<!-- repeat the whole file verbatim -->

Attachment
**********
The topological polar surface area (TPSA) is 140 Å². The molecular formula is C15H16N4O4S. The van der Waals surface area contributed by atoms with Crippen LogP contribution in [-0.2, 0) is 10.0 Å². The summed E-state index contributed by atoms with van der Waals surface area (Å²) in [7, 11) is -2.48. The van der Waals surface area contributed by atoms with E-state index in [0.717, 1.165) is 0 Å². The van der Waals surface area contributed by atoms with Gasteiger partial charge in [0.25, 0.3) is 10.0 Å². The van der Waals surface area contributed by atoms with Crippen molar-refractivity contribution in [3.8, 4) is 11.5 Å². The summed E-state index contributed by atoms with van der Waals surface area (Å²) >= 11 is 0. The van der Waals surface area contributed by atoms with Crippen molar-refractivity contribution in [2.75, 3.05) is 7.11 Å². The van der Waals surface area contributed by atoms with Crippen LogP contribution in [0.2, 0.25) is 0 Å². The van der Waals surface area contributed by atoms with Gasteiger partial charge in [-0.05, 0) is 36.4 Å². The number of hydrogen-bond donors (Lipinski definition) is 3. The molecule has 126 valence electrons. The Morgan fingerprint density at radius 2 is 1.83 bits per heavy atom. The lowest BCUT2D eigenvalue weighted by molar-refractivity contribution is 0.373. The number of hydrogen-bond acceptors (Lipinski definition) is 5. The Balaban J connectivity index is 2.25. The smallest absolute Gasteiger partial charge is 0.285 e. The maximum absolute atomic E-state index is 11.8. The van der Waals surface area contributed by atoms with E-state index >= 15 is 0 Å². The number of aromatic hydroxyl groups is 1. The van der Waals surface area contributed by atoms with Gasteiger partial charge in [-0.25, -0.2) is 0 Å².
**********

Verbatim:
The topological polar surface area (TPSA) is 140 Å². The molecular formula is C15H16N4O4S. The van der Waals surface area contributed by atoms with Crippen LogP contribution in [-0.2, 0) is 10.0 Å². The summed E-state index contributed by atoms with van der Waals surface area (Å²) in [7, 11) is -2.48. The van der Waals surface area contributed by atoms with E-state index in [0.717, 1.165) is 0 Å². The van der Waals surface area contributed by atoms with Gasteiger partial charge in [0.25, 0.3) is 10.0 Å². The van der Waals surface area contributed by atoms with Crippen molar-refractivity contribution in [3.8, 4) is 11.5 Å². The summed E-state index contributed by atoms with van der Waals surface area (Å²) >= 11 is 0. The van der Waals surface area contributed by atoms with Crippen molar-refractivity contribution in [2.75, 3.05) is 7.11 Å². The van der Waals surface area contributed by atoms with Crippen LogP contribution in [0.2, 0.25) is 0 Å². The van der Waals surface area contributed by atoms with Gasteiger partial charge in [-0.05, 0) is 36.4 Å². The number of hydrogen-bond donors (Lipinski definition) is 3. The molecule has 126 valence electrons. The Morgan fingerprint density at radius 2 is 1.83 bits per heavy atom. The lowest BCUT2D eigenvalue weighted by molar-refractivity contribution is 0.373. The number of hydrogen-bond acceptors (Lipinski definition) is 5. The Balaban J connectivity index is 2.25. The smallest absolute Gasteiger partial charge is 0.285 e. The maximum absolute atomic E-state index is 11.8. The van der Waals surface area contributed by atoms with E-state index >= 15 is 0 Å². The number of aromatic hydroxyl groups is 1. The van der Waals surface area contributed by atoms with Gasteiger partial charge in [-0.25, -0.2) is 0 Å².